Labor Market Continues to Improve Despite Strict Lockdown States
Washington, D.C. (PPD) — The U.S. Labor Department (DOL) reported initial jobless claims fell more than expected by 40,000 to a seasonally-adjusted 751,000 for the week ending October 24. The previous week was revised up only slightly 4,000 from 787,000 to 791,000.
Forecasts ranged from a low of 750,000 to a high of 880,000. The consensus forecast was 758,000. The 4-week moving average was 787,750, a decrease of 24,500 from the previous week, which was also revised up only slightly by 1,000 from 811,250 to 812,250.
Lagging Jobless Claims Data
The advance seasonally adjusted insured unemployment rate crated down to 5.3% for the week ending October 17, a decline of 0.5 from the previous week, which was revised up a tick 0.1 to 5.8. Post-Covid-19 shutdown, the insured unemployment rate first fell to single digits during the week ending August 15 at 9.9%.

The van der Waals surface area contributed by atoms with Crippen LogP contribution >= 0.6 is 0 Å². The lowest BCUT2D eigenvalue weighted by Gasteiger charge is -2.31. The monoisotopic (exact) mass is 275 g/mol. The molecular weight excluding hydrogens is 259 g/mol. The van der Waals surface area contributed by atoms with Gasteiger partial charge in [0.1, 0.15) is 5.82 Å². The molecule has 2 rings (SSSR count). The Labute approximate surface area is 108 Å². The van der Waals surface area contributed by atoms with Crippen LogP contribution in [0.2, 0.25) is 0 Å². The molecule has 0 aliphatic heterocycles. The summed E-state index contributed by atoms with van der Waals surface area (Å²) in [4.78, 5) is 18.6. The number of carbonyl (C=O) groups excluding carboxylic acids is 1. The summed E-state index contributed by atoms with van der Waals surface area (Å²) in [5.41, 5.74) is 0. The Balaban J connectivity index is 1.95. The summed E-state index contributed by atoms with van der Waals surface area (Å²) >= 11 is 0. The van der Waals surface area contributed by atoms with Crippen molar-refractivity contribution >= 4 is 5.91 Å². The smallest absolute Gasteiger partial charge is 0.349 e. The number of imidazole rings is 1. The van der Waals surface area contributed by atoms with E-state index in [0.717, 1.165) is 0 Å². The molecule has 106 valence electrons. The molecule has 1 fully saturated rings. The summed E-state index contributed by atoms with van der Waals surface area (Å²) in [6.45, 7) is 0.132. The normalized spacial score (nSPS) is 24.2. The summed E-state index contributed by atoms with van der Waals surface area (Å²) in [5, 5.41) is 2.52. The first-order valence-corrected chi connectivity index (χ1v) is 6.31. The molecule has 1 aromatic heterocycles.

Under the Trump Administration, this rate had fallen to an all-time low 1.1% and remained at 1.2% as recently as March 14. But that was before coronavirus (COVID-19) mitigation efforts.
The insured unemployment rate hit the first high of the current crisis at 8.2% for the week ending April 4. The all-time high prior to that was 7.0%, recorded in May of 1975. On April 11, it rose to 11.0% and 12.4% on April 25.
Worth noting, the labor market indicators are improving again despite the most strictest lockdown states — which consequently saw the highest number of infections — disproportionately hurting the labor market and overall economy.
The highest insured unemployment rates in the week ending October 10 were in Hawaii (12.6), California (10.5), Nevada (10.0), Georgia (8.3), District of Columbia (7.9), Louisiana (7.8), Puerto Rico (7.4), Massachusetts (7.1), New Mexico (7.1), and Illinois (6.8).